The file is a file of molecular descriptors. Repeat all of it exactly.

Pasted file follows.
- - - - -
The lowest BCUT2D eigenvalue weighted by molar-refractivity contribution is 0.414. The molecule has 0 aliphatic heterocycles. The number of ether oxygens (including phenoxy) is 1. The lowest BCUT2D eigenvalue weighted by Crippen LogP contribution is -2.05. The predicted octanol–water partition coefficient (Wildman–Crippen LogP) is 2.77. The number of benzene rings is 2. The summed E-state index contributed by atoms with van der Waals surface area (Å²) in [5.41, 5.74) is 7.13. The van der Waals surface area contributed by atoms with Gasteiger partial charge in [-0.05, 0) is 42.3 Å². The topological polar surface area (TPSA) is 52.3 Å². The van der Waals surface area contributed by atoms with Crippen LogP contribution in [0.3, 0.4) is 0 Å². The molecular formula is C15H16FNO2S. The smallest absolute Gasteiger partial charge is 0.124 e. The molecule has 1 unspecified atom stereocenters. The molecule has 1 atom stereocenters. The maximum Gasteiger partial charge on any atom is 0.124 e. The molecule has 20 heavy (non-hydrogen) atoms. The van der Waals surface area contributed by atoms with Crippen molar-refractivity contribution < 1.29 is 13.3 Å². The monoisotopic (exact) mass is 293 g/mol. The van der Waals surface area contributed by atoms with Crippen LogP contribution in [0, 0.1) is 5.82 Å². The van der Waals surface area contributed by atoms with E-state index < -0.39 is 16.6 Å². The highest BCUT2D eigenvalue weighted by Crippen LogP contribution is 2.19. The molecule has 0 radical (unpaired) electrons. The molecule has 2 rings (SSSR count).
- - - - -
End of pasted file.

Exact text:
The lowest BCUT2D eigenvalue weighted by molar-refractivity contribution is 0.414. The molecule has 0 aliphatic heterocycles. The number of ether oxygens (including phenoxy) is 1. The lowest BCUT2D eigenvalue weighted by Crippen LogP contribution is -2.05. The predicted octanol–water partition coefficient (Wildman–Crippen LogP) is 2.77. The number of benzene rings is 2. The summed E-state index contributed by atoms with van der Waals surface area (Å²) in [5.41, 5.74) is 7.13. The van der Waals surface area contributed by atoms with Gasteiger partial charge in [-0.05, 0) is 42.3 Å². The topological polar surface area (TPSA) is 52.3 Å². The van der Waals surface area contributed by atoms with Crippen LogP contribution in [0.3, 0.4) is 0 Å². The molecular formula is C15H16FNO2S. The smallest absolute Gasteiger partial charge is 0.124 e. The molecule has 1 unspecified atom stereocenters. The molecule has 1 atom stereocenters. The maximum Gasteiger partial charge on any atom is 0.124 e. The molecule has 20 heavy (non-hydrogen) atoms. The van der Waals surface area contributed by atoms with Crippen molar-refractivity contribution < 1.29 is 13.3 Å². The monoisotopic (exact) mass is 293 g/mol. The van der Waals surface area contributed by atoms with Crippen LogP contribution in [0, 0.1) is 5.82 Å². The van der Waals surface area contributed by atoms with E-state index < -0.39 is 16.6 Å². The highest BCUT2D eigenvalue weighted by Crippen LogP contribution is 2.19. The molecule has 0 radical (unpaired) electrons. The molecule has 2 rings (SSSR count).